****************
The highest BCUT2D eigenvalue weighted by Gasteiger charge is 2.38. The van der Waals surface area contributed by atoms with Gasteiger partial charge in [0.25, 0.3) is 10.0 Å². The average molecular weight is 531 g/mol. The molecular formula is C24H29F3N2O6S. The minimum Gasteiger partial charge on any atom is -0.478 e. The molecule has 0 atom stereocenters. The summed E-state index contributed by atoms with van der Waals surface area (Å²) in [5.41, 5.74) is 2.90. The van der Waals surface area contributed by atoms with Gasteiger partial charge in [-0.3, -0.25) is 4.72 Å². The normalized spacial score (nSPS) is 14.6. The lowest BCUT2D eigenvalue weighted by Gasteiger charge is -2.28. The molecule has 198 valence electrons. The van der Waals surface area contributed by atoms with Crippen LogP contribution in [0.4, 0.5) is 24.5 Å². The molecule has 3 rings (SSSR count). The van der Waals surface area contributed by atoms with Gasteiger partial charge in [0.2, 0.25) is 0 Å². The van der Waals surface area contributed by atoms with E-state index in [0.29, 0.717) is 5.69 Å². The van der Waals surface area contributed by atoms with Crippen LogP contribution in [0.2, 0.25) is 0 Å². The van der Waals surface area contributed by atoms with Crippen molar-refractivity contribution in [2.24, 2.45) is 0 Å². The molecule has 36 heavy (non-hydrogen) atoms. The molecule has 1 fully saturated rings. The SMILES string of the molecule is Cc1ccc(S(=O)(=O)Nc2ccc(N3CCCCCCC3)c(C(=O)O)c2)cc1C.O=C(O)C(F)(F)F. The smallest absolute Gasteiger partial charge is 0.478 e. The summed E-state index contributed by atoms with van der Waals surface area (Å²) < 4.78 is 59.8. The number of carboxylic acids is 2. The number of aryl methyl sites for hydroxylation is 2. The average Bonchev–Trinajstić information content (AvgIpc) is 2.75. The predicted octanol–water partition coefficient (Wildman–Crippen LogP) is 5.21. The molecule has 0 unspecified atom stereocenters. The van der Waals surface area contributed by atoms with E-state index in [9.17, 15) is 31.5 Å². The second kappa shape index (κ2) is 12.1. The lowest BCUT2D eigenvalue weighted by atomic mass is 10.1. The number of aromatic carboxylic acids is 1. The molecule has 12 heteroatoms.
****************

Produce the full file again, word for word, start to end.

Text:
The highest BCUT2D eigenvalue weighted by Gasteiger charge is 2.38. The van der Waals surface area contributed by atoms with Gasteiger partial charge in [0.25, 0.3) is 10.0 Å². The average molecular weight is 531 g/mol. The molecular formula is C24H29F3N2O6S. The minimum Gasteiger partial charge on any atom is -0.478 e. The molecule has 0 atom stereocenters. The summed E-state index contributed by atoms with van der Waals surface area (Å²) in [5.41, 5.74) is 2.90. The van der Waals surface area contributed by atoms with Gasteiger partial charge in [-0.3, -0.25) is 4.72 Å². The normalized spacial score (nSPS) is 14.6. The lowest BCUT2D eigenvalue weighted by Gasteiger charge is -2.28. The molecule has 198 valence electrons. The van der Waals surface area contributed by atoms with Crippen LogP contribution in [0.4, 0.5) is 24.5 Å². The molecule has 3 rings (SSSR count). The van der Waals surface area contributed by atoms with Gasteiger partial charge in [0.2, 0.25) is 0 Å². The van der Waals surface area contributed by atoms with E-state index in [0.29, 0.717) is 5.69 Å². The van der Waals surface area contributed by atoms with Crippen LogP contribution in [0.2, 0.25) is 0 Å². The van der Waals surface area contributed by atoms with Crippen molar-refractivity contribution in [2.24, 2.45) is 0 Å². The molecule has 36 heavy (non-hydrogen) atoms. The molecule has 1 fully saturated rings. The SMILES string of the molecule is Cc1ccc(S(=O)(=O)Nc2ccc(N3CCCCCCC3)c(C(=O)O)c2)cc1C.O=C(O)C(F)(F)F. The smallest absolute Gasteiger partial charge is 0.478 e. The summed E-state index contributed by atoms with van der Waals surface area (Å²) < 4.78 is 59.8. The number of carboxylic acids is 2. The number of aryl methyl sites for hydroxylation is 2. The average Bonchev–Trinajstić information content (AvgIpc) is 2.75. The predicted octanol–water partition coefficient (Wildman–Crippen LogP) is 5.21. The molecule has 0 unspecified atom stereocenters. The van der Waals surface area contributed by atoms with E-state index in [9.17, 15) is 31.5 Å². The second kappa shape index (κ2) is 12.1. The lowest BCUT2D eigenvalue weighted by atomic mass is 10.1. The number of aromatic carboxylic acids is 1. The molecule has 12 heteroatoms.